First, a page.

Organic compounds – Health hazards

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We’re running the BOHS Module W507, Health effects of hazardous substances, in Chester next week. It’s essentially an introduction to the principles of toxicology together with an overview of the effects of some substances encountered in the workplace.

One group of substances commonly found are volatlile organic compounds (VOCs). They’re used for cleaning applications and as solvents in a wide range of products such as fuels, paints, inks and adhesives. They can be supplied on their own (e.g. trichloroethylene used for vapour degreasing ), or as blends or mixtures (e.g. white spirit, petrol etc.).

The main route of absorption for solvents is via inhalation,  due to their volatility.  But skin exposure is important too. VOCs can affect the skin itself and many can be absorbed through intact skin and absorbed into the bloodstream; with some compounds, this can be a major route of entry into the body.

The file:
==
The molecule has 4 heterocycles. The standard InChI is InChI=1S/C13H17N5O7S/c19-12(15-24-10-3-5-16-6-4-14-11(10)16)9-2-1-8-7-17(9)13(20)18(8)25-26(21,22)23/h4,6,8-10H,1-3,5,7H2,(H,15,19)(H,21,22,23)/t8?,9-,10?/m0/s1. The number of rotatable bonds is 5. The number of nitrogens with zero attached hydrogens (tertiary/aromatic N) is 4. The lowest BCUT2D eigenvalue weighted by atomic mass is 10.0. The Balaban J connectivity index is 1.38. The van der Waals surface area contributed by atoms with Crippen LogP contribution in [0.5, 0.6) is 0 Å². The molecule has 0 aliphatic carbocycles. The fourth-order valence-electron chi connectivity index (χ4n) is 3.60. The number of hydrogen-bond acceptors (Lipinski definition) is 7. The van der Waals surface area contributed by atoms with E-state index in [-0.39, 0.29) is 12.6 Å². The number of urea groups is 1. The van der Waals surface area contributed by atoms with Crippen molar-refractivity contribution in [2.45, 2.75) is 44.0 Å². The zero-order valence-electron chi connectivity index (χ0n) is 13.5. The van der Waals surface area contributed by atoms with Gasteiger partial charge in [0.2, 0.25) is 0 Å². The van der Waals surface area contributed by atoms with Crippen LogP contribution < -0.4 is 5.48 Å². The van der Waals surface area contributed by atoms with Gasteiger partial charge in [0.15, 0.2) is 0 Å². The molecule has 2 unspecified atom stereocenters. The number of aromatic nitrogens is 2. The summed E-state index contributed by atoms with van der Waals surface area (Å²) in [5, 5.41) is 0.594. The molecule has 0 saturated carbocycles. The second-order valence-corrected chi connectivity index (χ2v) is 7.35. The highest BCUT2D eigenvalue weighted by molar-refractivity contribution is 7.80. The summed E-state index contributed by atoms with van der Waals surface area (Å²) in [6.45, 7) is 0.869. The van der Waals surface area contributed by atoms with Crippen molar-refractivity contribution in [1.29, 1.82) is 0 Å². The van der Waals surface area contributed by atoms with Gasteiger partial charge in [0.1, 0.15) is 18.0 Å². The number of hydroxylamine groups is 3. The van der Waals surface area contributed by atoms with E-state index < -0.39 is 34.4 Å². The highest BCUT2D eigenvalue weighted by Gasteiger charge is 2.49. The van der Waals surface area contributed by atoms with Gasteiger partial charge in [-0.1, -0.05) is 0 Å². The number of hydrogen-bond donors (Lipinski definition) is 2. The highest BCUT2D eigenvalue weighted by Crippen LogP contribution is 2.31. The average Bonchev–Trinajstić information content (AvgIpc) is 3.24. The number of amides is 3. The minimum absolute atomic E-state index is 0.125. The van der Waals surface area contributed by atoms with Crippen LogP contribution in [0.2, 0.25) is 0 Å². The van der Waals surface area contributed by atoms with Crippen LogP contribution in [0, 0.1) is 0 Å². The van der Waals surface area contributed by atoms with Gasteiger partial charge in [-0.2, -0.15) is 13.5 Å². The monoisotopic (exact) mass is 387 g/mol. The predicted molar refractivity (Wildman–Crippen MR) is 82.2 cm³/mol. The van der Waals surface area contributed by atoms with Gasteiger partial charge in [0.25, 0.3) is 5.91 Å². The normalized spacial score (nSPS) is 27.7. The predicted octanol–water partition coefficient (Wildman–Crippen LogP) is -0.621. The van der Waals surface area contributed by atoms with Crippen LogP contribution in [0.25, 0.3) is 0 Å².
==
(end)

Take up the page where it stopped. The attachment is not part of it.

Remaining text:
Environmental legislation has led to a reduction in the amount of VOCs used, but according to the latest statistics from DEFRA, in 2012 there were about a 750,000 tonnes of VOCs emitted to atmosphere in Great Britain.

There are many other less volatile organic compounds used in industry. And some of these, such as diisocyanates, epoxies and organophosphates can have serious impacts of human health.

As one of the new International Modules, the exam for W507 is open book. This means that, unlike the previous equivalent British Module M101, it isn’t necessary to memorise a large volume of facts to pass. In the real world occupational hygienists don’t need to be “walking encyclopaedias” as there are plenty of valid resources that can be used to look up details for less common substances. Although I do think good occupational hygienists will know the effects of the more important “common” substances, particularly the ones they’re likely to encounter in the workplace, such as VOCs.

The following Slideshare presentation provides an introduction to the effects of common organic compounds. You’ll learn more if you attend the course!

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